James Tooley’s recent book The Beautiful Tree is the best single book on public policy to be published since Charles Murray’s Losing Ground twenty-five years ago. It richly deserves to win the 2010 Sir Antony Fisher Memorial Award from the Atlas Economic Research Foundation for the best policy book of the past two years. The prize of $10,000 goes to the think tank that published the book – namely Washington DC’s Cato Institute – but I heard from that think tank’s great leader Ed Crane that Cato will split the prize money with Professor Tooley.
The book is all about how many poor people in less developed countries are educating their children privately. Huh? Yes that is no typo. It is about rickshaw drivers and washerwomen and peasant farmers who scrape together enough to get inexpensive private education for their kids in many of the world’s worst slums. Private education does not have to be expensive is one of many lessons Tooley teaches us.
It is counterintuitive but it is there, it exists and large numbers of children are getting a far better education than they would at the hands of the state. It is (as one reviewer put it) as if Indiana Jones did education policy as Tooley bravely goes into really quite disgusting and very dangerous neighbourhoods tracking down his private schools.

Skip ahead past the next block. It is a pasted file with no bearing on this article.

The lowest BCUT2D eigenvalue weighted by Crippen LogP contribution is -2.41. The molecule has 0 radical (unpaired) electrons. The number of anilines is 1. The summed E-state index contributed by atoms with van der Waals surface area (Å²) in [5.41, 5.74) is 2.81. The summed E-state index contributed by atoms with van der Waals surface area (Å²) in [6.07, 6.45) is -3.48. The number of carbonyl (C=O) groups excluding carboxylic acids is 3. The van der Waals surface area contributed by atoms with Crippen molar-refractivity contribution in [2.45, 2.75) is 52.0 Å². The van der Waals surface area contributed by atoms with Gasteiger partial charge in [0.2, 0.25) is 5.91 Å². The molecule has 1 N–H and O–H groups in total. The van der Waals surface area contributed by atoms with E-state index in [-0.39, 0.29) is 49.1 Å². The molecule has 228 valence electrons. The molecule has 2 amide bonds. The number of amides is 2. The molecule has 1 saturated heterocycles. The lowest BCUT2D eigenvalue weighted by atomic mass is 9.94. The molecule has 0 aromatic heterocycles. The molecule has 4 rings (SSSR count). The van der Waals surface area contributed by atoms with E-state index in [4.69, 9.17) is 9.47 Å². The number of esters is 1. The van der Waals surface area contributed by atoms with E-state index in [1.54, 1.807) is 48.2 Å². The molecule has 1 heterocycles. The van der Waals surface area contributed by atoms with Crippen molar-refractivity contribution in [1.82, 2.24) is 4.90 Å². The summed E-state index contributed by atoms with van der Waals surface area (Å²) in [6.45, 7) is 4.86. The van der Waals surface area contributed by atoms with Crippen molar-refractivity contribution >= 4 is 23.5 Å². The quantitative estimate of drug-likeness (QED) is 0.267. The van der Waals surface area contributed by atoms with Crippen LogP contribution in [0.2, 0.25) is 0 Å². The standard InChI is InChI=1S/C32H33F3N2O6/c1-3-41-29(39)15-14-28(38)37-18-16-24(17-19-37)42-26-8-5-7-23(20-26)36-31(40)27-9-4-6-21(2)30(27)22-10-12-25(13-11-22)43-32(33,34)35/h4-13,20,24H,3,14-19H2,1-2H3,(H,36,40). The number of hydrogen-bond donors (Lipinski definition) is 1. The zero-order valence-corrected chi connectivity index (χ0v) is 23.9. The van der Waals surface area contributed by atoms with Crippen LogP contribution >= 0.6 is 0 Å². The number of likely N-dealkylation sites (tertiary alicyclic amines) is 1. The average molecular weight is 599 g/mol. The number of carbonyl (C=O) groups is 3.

But this book is not just about education. It is a big,big book with a breathtaking scope and an ability to change the way you view the world, particulary the less developed bits. If every priest in the world were asked to read Tooley then we would hear a lot less twaddle on Sundays.
But hats off too to the IEA because The Beautiful Tree is a direct descendant of Tooley’s earlier monograph The Global Education Industry, which I was very pleased to publish back then. And hats off also to Penguin for publishing the Indian edition of The Beautiful Tree which at Christmas was the number one non-fiction ranked book by The Hindi Times.
I worked closely with the Founder of Atlas namely Sir Antony Fisher and in 1987, a year before he died, he entrusted Atlas to me. He passed on the following summer and his widow Dorian and I created the Fisher Prize to keep his memory alive. Of all the books that have won that prize over the past two decades The Beautiful Tree has to be way up near (or even at) the top of the best of the very best, such is the power of its message, the depth of its research and the elegance of the writing.